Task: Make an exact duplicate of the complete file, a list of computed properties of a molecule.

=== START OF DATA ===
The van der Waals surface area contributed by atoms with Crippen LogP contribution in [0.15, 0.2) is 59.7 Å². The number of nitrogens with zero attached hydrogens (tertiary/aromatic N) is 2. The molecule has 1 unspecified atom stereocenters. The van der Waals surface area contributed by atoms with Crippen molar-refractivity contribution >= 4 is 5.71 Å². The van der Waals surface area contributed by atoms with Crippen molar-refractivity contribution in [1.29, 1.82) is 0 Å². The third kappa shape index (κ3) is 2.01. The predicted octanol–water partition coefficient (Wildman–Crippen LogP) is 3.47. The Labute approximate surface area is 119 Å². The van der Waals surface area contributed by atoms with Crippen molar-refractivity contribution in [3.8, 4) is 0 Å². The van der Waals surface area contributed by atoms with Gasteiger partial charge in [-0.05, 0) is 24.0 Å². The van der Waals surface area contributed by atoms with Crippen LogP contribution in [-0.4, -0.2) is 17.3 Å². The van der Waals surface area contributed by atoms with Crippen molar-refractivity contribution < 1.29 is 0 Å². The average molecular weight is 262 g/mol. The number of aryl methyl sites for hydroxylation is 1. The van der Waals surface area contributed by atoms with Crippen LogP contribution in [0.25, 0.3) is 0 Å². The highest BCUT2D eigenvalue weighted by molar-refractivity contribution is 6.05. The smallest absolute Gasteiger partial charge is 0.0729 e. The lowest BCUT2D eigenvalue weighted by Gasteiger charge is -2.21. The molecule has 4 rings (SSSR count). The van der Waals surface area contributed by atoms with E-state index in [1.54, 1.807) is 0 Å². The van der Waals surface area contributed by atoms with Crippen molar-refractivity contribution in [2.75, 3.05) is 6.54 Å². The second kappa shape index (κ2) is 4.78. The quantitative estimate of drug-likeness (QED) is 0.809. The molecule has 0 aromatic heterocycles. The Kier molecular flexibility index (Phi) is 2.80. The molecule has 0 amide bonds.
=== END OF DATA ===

The van der Waals surface area contributed by atoms with Crippen LogP contribution in [0.15, 0.2) is 59.7 Å². The number of nitrogens with zero attached hydrogens (tertiary/aromatic N) is 2. The molecule has 1 unspecified atom stereocenters. The van der Waals surface area contributed by atoms with Crippen molar-refractivity contribution >= 4 is 5.71 Å². The van der Waals surface area contributed by atoms with Crippen molar-refractivity contribution in [1.29, 1.82) is 0 Å². The third kappa shape index (κ3) is 2.01. The predicted octanol–water partition coefficient (Wildman–Crippen LogP) is 3.47. The Labute approximate surface area is 119 Å². The van der Waals surface area contributed by atoms with Crippen molar-refractivity contribution in [3.8, 4) is 0 Å². The van der Waals surface area contributed by atoms with Gasteiger partial charge in [-0.05, 0) is 24.0 Å². The van der Waals surface area contributed by atoms with Crippen LogP contribution in [-0.4, -0.2) is 17.3 Å². The van der Waals surface area contributed by atoms with Crippen molar-refractivity contribution < 1.29 is 0 Å². The average molecular weight is 262 g/mol. The number of aryl methyl sites for hydroxylation is 1. The van der Waals surface area contributed by atoms with Crippen LogP contribution in [0.25, 0.3) is 0 Å². The highest BCUT2D eigenvalue weighted by molar-refractivity contribution is 6.05. The smallest absolute Gasteiger partial charge is 0.0729 e. The lowest BCUT2D eigenvalue weighted by Gasteiger charge is -2.21. The molecule has 4 rings (SSSR count). The van der Waals surface area contributed by atoms with E-state index in [1.54, 1.807) is 0 Å². The van der Waals surface area contributed by atoms with Crippen molar-refractivity contribution in [2.75, 3.05) is 6.54 Å². The second kappa shape index (κ2) is 4.78. The quantitative estimate of drug-likeness (QED) is 0.809. The molecule has 0 aromatic heterocycles. The Kier molecular flexibility index (Phi) is 2.80. The molecule has 0 amide bonds.